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A function produces large objects. What is the most efficient approach to return those objects from the function?

  • Create an object on the stack and return by value

  • Create an object on the heap, and return it wrapped in a smart pointer

I do know that in the first case if the object has a copy constructor the Named Return Value Optimization will be performed. So it should not be a big performance issue. But if there are a lot of those objects produced stack overflow may occur. What option do I choose in which situations?

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marked as duplicate by P0W, Arne Mertz, Tushar Gupta, woliveirajr, Pedro Romano Aug 28 '13 at 17:10

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@P0W if you read that topic you will realize that the second option is not covered there. Also the problem of SO is not covered there. –  Kolyunya Aug 28 '13 at 5:52
    
A third option could be: make your objects smaller, so you don't have to worry about SO (which could be a problem, even if you aren't returning from a function). –  juanchopanza Aug 28 '13 at 6:00
    
Use smart pointer if you need to return instances of derived types, see –  cpp Aug 28 '13 at 6:15
    
@Dukeling he probably meant return in a function parameter reference. –  Kolyunya Aug 28 '13 at 6:17
    
I don't think Named Return Value Optimization is guaranteed to happen (I'm not aware of the standard enforcing it, but I could be wrong), though most, if not all, fairly recent compilers probably do it. –  Dukeling Aug 28 '13 at 6:26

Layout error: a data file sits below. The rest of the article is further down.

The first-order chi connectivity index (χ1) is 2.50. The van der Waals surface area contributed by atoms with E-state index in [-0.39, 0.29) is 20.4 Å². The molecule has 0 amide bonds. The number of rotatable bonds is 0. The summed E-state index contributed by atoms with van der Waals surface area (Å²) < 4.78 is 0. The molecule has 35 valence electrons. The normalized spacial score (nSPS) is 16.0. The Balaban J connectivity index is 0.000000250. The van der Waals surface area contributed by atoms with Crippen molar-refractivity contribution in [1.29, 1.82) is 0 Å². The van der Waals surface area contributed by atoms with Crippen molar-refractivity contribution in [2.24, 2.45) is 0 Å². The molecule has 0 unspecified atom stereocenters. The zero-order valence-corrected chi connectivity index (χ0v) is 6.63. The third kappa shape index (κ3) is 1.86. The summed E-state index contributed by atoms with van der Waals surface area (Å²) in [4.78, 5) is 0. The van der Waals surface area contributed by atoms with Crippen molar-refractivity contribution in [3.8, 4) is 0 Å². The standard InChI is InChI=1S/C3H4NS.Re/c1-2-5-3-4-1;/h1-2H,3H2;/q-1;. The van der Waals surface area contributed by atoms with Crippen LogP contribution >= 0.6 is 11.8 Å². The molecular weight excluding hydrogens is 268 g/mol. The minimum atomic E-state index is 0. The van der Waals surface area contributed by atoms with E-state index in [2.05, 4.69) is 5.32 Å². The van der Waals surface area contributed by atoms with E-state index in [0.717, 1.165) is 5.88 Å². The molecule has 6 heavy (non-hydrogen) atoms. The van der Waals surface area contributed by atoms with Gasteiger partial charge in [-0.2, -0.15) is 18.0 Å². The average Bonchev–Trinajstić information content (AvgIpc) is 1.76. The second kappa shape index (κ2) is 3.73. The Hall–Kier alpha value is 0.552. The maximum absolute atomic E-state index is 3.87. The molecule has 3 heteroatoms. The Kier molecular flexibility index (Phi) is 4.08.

1 Answer 1

It is very unlikely that you would REALLY encounter performance issues due to returning by value. Note that NRVO that you have mentioned is just one of many things that the compiler will do to optimize your code.

Unless you have really good reason to use pointers, avoid using them. Stick to objects with automatic storage duration, follow RAII and keep your code clean. Once you create some "large" objects, be careful about the way you are passing them across your application (avoid redundant copies being created), but apart from that any additional effort spent by trying to improve the performance will most likely be just a premature optimization.

In other words: instead of thinking about "what would be the more efficient approach?" just write a code that is as correct and clean (easy to read, easy to understand) as possible -> in this case it probably means to return by value. And if you end up with solution that is not efficient enough, just then spend effort of finding out why (but in that case you'll be facing the specific problem rather than rhetorical question at least).

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